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Your business • October 2019

Data processing agreements: tips & tricks.

What you need to know.

Article 28 GDPR requires a controller and a processor (see GDPR Toolkit 09) to enter into a data processing agreement. Companies can only rely on processors who offer sufficient guarantees to implement appropriate technical and organisational measures so as to ensure that the processing complies with the GDPR. These measures must be contained in an agreement.

The GDPR does not define the specific form in which the agreement must be concluded, it simply has to be a legally binding document (under national law). Processors selling products to thousands of customers will often work with unilaterally imposed conditions that they make available through their website.

It is important to keep in mind that there may also exist a controller / processor relationship between the different entities within a group of companies. In that context as well, the necessary agreements must be concluded in accordance with Article 28 GDPR.

What you need to do.

When drafting and/or reviewing a (unilaterally imposed) data processing agreement, it is important that the agreement contain all of the obligatory provisions prescribed by Article 28 GDPR.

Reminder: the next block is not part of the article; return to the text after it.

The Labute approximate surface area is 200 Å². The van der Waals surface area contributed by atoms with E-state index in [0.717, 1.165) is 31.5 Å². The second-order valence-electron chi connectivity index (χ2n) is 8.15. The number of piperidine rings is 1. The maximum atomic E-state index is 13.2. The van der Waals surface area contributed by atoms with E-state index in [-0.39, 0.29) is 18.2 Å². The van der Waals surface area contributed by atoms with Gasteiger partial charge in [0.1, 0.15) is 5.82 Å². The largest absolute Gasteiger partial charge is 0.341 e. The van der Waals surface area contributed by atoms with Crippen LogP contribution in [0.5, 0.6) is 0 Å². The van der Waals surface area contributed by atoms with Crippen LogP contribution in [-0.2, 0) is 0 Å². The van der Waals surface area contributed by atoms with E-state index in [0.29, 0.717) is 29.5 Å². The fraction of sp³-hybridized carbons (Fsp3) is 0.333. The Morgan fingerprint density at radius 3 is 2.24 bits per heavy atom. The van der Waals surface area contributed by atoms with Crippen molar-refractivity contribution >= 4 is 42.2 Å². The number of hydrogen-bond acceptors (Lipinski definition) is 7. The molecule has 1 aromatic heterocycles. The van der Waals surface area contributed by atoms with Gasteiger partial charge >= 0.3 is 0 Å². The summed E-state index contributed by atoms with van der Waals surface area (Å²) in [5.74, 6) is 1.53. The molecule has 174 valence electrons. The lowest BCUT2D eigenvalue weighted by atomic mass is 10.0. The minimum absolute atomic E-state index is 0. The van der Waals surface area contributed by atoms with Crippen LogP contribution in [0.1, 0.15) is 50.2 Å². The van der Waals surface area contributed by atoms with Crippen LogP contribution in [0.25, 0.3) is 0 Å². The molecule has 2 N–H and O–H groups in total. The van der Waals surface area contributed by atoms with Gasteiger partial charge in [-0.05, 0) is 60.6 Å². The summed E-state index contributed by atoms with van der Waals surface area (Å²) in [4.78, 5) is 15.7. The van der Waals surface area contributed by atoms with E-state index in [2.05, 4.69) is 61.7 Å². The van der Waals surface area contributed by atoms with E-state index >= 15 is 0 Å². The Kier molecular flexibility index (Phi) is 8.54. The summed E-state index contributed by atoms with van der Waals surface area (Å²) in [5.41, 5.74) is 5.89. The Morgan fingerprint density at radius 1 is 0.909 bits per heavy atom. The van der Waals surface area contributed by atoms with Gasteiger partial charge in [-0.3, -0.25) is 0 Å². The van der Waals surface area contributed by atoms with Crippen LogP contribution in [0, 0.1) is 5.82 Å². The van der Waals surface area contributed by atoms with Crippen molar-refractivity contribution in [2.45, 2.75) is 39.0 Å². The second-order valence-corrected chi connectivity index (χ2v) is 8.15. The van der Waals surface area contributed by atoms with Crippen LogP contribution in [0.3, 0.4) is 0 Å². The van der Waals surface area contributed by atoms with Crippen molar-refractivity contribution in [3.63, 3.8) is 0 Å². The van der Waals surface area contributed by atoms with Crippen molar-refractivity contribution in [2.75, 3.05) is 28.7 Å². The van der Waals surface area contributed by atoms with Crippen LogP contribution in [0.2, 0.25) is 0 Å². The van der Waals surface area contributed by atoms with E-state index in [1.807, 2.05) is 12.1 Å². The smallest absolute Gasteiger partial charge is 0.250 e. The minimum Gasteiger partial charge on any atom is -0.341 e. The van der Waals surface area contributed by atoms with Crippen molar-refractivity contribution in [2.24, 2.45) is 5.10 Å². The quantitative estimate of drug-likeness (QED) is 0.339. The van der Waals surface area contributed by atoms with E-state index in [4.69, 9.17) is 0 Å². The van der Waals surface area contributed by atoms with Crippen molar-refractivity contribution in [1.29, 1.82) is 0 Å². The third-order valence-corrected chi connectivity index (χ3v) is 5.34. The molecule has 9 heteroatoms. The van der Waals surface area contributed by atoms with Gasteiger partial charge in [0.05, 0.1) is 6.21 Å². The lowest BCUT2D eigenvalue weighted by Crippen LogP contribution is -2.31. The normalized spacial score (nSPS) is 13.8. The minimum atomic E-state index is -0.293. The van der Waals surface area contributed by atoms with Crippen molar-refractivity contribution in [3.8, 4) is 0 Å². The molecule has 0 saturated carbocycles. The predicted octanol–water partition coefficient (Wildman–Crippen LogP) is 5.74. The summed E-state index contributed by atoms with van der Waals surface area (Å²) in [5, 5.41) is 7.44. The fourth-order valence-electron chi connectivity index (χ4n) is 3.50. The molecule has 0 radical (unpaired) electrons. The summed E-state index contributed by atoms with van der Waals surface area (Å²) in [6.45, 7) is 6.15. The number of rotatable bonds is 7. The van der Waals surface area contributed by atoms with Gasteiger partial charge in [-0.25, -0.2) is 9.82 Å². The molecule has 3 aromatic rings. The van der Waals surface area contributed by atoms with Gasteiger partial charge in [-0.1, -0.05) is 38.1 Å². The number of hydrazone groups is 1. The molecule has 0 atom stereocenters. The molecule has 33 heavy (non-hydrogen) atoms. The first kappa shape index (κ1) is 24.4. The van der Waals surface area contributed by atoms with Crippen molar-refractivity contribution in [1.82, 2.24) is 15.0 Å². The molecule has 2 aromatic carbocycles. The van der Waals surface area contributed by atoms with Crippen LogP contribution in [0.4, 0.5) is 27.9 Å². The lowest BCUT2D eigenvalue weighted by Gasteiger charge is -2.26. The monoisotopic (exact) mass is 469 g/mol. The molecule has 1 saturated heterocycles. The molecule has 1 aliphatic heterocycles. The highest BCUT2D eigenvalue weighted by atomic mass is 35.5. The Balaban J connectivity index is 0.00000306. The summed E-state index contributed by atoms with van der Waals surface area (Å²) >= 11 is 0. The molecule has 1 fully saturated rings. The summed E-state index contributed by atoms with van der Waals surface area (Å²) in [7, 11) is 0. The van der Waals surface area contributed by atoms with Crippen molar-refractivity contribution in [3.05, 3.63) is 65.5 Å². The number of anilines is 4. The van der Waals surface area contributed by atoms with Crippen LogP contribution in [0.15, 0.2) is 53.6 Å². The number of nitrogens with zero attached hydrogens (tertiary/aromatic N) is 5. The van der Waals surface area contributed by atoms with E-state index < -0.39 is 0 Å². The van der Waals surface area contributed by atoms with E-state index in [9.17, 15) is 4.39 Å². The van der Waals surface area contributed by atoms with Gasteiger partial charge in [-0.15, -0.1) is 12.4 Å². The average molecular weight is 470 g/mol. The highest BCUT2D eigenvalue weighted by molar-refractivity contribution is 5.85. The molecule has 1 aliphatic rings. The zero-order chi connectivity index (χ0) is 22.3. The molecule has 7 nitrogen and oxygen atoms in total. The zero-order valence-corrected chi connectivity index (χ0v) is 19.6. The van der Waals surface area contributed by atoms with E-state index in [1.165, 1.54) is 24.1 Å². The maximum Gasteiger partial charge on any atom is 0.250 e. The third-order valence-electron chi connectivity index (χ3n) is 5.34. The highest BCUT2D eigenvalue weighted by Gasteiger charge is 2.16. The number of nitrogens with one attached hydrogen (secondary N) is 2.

To ensure that the data processing agreement is also a workable document in practice, we usually make the following recommendations:

  • The detailed description of the processing activities (e.g. duration, nature, purpose, categories of data subjects and personal data, etc.) should preferably be included in an annex so that it can be easily amended.
  • In order to avoid the need for the controller to give its prior consent for each replacement of a subprocessor, a general consent may be given subject to certain conditions, for example that they must be subprocessors with a similar profile located within the EEA.
  • Standard clauses stipulating that parties will comply with all applicable laws, guidelines, codes of conduct, etc. in the relevant jurisdictions are often difficult to implement in practice - and that is certainly the case for processors. We therefore recommend requiring the controller to inform the processor of any mandatory national legislation that will apply to the processor as a result of the processing.
  • In the case of a group of companies, it is useful to include a stipulation in favour of a third party, so as to spare each entity of the group from having to conclude a separate data processing agreement with third parties.
  • Finally, for intra-group processing activities, it is useful to broaden the scope of the contract to cover each (form of) intra-group transfer of personal data. Such an agreement would then contain in its annex a data processing agreement, a task division for joint processing activities, and the standard contractual clauses for transfers outside the EEA. The parent company is often authorised to include new entities and to enter into processing agreements with third parties.

Please consult our website or contact one of our team members if you have questions or require more information: